Winter 2024

Why Are Outcomes For Indigenous Students Unequal?

Douglas Sanderson and Andrew Stobo Sniderman

We invite you to attend our keynote remarks, in which we will try to address a basic question: why are outcomes for Indigenous students so unequal? We do this by drawing on lessons from the story of two neighbouring communities, to see how they became separate and unequal over time.

Our recent book, Valley of the Birdtail: Indian Reserve, a White Town, and the Road to Reconciliation,focuses on students, teachers and schools. Here is how the story begins:  

“People say Manitoba is so flat that you can watch a dog run away for days. Not here, though—here, there is a valley, the parting gift of a retreating glacier. Along the floor of this valley winds the Birdtail River. It is not the mightiest of rivers; some maps acknowledge a mere creek. Still, the current was once strong enough to drown a boy. That’s how the Birdtail River got its name, or so an old story goes.

Sioux Indians on a buffalo hunt had set up teepees beside the river. The sun was high and bright when the Chief ’s son, a toddler, noticed an enchanting bird over the water. Its feathers were turquoise, except for its breast, which was as red as a raspberry. Transfixed, the boy walked to the edge of the river. As the boy watched, a hawk swooped from above to attack the colourful bird, which narrowly dodged the predator’s talons with a sudden contortion. The movement dislodged from the bird’s tail a single blue feather, which floated slowly downward, twirling in the breeze. It was falling close to the boy—so close that he reached out to grasp it. But he leaned too far and fell into the river.

Later, too late, the boy’s body was recovered downstream, bobbing like driftwood. One of his tiny hands was balled into a fist. Inside was the bird’s bright blue feather.

After the drowning, the river was called the Bird’s Tail, which became, in time, the Birdtail. In 1877, federal surveyors marked out an Indian reserve near the river’s western bank. The community assumed the name of its leader, Waywayseecappo, which means ‘The Man Proud of Standing Upright.’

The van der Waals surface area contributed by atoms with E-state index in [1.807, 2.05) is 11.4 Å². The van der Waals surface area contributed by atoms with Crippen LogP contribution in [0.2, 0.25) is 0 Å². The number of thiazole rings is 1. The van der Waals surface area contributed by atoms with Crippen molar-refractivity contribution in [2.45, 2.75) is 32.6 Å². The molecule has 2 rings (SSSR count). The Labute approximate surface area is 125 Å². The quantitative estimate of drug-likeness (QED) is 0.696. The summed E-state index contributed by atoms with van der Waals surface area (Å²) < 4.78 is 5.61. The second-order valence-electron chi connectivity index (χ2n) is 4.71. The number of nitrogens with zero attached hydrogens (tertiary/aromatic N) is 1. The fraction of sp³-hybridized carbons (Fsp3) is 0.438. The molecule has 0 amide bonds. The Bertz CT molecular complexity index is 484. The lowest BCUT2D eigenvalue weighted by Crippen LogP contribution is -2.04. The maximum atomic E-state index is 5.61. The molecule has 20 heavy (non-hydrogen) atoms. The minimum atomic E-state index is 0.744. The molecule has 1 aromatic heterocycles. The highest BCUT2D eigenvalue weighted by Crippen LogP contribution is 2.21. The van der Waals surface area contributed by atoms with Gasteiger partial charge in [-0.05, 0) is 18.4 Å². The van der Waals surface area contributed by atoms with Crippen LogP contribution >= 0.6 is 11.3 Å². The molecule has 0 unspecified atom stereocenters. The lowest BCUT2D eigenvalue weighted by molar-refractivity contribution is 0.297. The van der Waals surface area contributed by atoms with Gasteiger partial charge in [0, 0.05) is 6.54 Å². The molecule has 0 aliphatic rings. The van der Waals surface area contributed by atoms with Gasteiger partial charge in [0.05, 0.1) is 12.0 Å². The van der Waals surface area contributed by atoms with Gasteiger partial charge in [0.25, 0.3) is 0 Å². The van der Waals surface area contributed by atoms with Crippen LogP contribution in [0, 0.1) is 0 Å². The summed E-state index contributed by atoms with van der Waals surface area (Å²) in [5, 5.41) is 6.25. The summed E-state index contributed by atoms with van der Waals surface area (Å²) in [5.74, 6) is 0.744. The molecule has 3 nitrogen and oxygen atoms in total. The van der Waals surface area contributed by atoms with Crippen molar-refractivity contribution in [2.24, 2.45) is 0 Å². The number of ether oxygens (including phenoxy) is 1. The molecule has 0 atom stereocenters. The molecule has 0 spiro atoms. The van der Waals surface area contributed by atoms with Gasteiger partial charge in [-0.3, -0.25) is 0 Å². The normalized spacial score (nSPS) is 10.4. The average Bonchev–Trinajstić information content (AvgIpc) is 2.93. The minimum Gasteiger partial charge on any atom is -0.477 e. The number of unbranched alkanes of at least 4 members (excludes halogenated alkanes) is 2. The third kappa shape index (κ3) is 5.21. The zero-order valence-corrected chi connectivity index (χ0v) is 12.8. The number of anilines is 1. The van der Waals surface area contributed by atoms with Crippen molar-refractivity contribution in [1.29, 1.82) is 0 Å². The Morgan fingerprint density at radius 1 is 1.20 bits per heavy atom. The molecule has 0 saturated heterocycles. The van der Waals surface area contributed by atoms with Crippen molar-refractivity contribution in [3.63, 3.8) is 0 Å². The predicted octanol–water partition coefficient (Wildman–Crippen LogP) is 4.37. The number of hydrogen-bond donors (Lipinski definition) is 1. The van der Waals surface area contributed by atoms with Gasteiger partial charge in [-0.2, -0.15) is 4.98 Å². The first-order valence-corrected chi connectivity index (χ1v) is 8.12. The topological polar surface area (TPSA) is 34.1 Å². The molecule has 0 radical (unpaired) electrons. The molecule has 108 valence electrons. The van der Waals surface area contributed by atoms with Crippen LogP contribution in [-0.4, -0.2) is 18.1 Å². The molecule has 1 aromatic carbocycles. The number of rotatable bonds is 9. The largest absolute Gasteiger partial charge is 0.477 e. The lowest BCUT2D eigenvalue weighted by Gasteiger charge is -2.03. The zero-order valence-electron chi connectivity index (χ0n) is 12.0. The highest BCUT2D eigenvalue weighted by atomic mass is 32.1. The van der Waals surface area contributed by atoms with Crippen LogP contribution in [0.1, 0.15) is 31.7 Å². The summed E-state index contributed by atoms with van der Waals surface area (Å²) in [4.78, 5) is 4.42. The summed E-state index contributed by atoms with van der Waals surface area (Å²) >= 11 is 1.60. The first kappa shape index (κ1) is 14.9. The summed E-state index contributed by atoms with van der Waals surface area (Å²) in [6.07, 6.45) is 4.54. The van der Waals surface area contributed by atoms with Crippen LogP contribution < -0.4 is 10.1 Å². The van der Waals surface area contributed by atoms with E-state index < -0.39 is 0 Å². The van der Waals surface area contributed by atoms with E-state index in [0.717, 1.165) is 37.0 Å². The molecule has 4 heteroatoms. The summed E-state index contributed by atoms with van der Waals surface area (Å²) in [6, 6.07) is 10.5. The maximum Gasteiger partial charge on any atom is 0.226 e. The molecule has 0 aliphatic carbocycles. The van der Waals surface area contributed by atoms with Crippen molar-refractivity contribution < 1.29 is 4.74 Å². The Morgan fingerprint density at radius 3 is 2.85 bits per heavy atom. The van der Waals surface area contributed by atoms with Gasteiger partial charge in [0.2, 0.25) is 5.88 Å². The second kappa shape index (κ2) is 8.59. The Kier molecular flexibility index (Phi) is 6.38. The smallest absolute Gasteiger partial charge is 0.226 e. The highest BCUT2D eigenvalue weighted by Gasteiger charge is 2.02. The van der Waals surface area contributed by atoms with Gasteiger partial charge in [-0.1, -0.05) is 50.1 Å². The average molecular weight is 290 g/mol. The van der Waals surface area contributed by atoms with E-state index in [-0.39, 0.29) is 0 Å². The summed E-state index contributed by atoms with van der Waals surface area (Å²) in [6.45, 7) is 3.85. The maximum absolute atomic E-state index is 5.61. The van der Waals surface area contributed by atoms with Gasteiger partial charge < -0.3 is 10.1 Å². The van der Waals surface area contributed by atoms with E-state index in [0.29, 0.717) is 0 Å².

Two years later, a group of settlers decided to plant a crop of potatoes on the other side of the river. They called their new town Rossburn, in honour of the man who built its first school, Richard Ross. According to a local history written in 1951, ‘Nowhere in Manitoba is there a finer sight than the valley of the Birdtail, just west of the present town of Rossburn. It must have grieved the early settlers to find it set aside as an Indian Reserve.’

Waywayseecappo and Rossburn have been neighbours nearly as long as Canada has been a country. The town and the reserve are divided by a valley, a river, and almost 150 years of racism.

Today, the average family income in Rossburn is near the national average, and more than a third of adults have graduated from university. By contrast, the average family in Waywayseecappo lives below the national poverty line, and less than a third of adults have graduated from high school.

This book is about how these two communities became separate and unequal, and what it means for the rest of us. The story of Waywayseecappo and Rossburn reflects much of what has gone wrong in relations between Indigenous Peoples and non-Indigenous Canadians. It also offers, in the end, an uncommon measure of hope.”

Douglas and I hope you will join us for our initial remarks, and then for the discussion that will follow. Together, we will explore pressing questions about reconciliation, education and inequality.

Douglas Sanderson (Amo Binashii) is Beaver Clan, from the Opaskwayak Cree Nation. He is a Fulbright Scholar, and holds the Prichard Wilson Chair in Law and Public Policy at the University of Toronto, Faculty of Law. Professor Sanderson has served as senior Advisor to the government of Ontario, in the offices of the Attorney General and Aboriginal Affairs. 

Andrew Stobo Sniderman is a writer, lawyer and Rhodes Scholar from Montreal. He has written for the New York Times, the Globe and Mail and Maclean’s. He has also argued before the Supreme Court of Canada, served as the human rights policy advisor to the Canadian minister of foreign affairs, and worked for a judge of South Africa’s Constitutional Court.